• 2024-04-09 13:28:22
  • >09

    Apr

How Does a Pothole Form? And Other Pothole FAQS

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Potholes are the bane of many drivers’ existence, causing frustration, vehicle damage, and sometimes even accidents. It’s no wonder that drivers may have questions about them, such as how they form, how potholes can be prevented, and how we can make a claim when our vehicle is damaged by a pothole.

In this guide, we’ll cover everything you need to know about potholes, helping you to understand them and keep yourself and your car protected.

How do potholes form?

Potholes are formed when water seeps into cracks in the road surface. These cracks will expand over time due to water and also due to wear and tear caused by traffic. As the road gets weaker, parts of the road will be broken down or displaced, leaving potholes.

The process of potholes forming can be worse in cold weather when the water freezes and expands within the cracks of the road. When the ice then thaws, gaps are left, which weakens the road. This makes it more susceptible to damage from traffic, and leaves larger areas for water to get in, where the whole freeze-thaw process starts again.

How can potholes be prevented?

Potholes can be prevented in a number of ways. Firstly, proper drainage of the roads is required. This prevents standing water on the road and helps to reduce how much water will find its way into cracks in the road surface. This can include storm drains and also maintenance of drainage systems, to ensure they’re not blocked, and water can run through smoothly.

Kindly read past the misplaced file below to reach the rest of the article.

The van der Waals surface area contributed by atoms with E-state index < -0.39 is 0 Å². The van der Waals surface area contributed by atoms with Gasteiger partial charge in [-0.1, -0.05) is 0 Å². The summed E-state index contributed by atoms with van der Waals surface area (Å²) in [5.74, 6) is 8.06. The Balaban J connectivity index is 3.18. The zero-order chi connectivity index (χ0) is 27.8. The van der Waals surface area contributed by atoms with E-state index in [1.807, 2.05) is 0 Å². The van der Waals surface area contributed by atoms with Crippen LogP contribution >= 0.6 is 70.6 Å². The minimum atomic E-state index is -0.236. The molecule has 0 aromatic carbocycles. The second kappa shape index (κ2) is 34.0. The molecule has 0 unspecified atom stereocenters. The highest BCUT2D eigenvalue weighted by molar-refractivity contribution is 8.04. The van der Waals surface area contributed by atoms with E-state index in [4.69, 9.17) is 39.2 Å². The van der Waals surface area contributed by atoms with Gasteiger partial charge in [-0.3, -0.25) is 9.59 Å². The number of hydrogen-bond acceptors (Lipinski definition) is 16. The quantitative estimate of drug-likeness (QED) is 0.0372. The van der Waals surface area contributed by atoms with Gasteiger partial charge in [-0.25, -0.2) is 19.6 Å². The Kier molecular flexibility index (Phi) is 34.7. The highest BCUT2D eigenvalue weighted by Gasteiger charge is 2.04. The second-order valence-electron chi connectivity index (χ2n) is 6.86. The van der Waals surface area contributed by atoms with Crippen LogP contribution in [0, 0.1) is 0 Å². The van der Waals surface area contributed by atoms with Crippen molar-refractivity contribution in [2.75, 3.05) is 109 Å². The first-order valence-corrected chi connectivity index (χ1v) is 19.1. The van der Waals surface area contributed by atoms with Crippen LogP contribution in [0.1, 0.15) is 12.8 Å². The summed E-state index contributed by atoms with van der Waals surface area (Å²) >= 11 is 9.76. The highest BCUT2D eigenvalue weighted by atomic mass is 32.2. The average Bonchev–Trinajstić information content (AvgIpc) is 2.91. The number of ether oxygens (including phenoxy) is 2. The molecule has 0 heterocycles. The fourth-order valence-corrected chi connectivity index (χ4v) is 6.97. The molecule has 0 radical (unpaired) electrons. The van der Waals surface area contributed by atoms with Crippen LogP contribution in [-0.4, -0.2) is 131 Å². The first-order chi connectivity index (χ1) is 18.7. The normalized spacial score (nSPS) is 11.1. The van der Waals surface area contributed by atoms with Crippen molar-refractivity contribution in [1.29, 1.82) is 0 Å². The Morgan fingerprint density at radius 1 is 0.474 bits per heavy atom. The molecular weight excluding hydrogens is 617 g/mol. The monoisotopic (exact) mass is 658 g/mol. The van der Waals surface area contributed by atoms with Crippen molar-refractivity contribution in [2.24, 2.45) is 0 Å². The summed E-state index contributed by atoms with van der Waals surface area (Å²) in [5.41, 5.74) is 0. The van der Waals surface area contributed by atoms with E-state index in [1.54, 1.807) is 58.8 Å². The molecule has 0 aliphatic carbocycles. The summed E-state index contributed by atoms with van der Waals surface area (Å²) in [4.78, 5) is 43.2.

Regular surveyance of roads is also a good preventative measure for potholes. Risks can be identified early, such as standing water and cracking road surfaces. Intervening at this stage by sorting out draining systems and/or improving the road surface by filling cracks can mean larger, more dangerous potholes don’t form.

Often, potholes can reform in the same place where there has been repair undertaken. The material used to repair potholes can make a big difference to potholes forming again. Sometimes, especially in emergency situations for severe potholes, a temporary fix will be put in place. This can reduce the danger to drivers while a more permanent solution can be organised. Sometimes, a full road surface can be a better and more cost-effective option than continually repairing a road for individual potholes.

How to report potholes

Most local councils will have a platform in place for you to report potholes. Mostly this will be done using an online form, but some councils may have an emergency telephone number you can use if a pothole is causing a danger.

You will typically be asked for the location of the pothole, as well as how wide and deep it is. Sometimes councils won’t be able to fix very small potholes, i.e. less than 4cm, but you should still report these so the council can review them at the next inspection.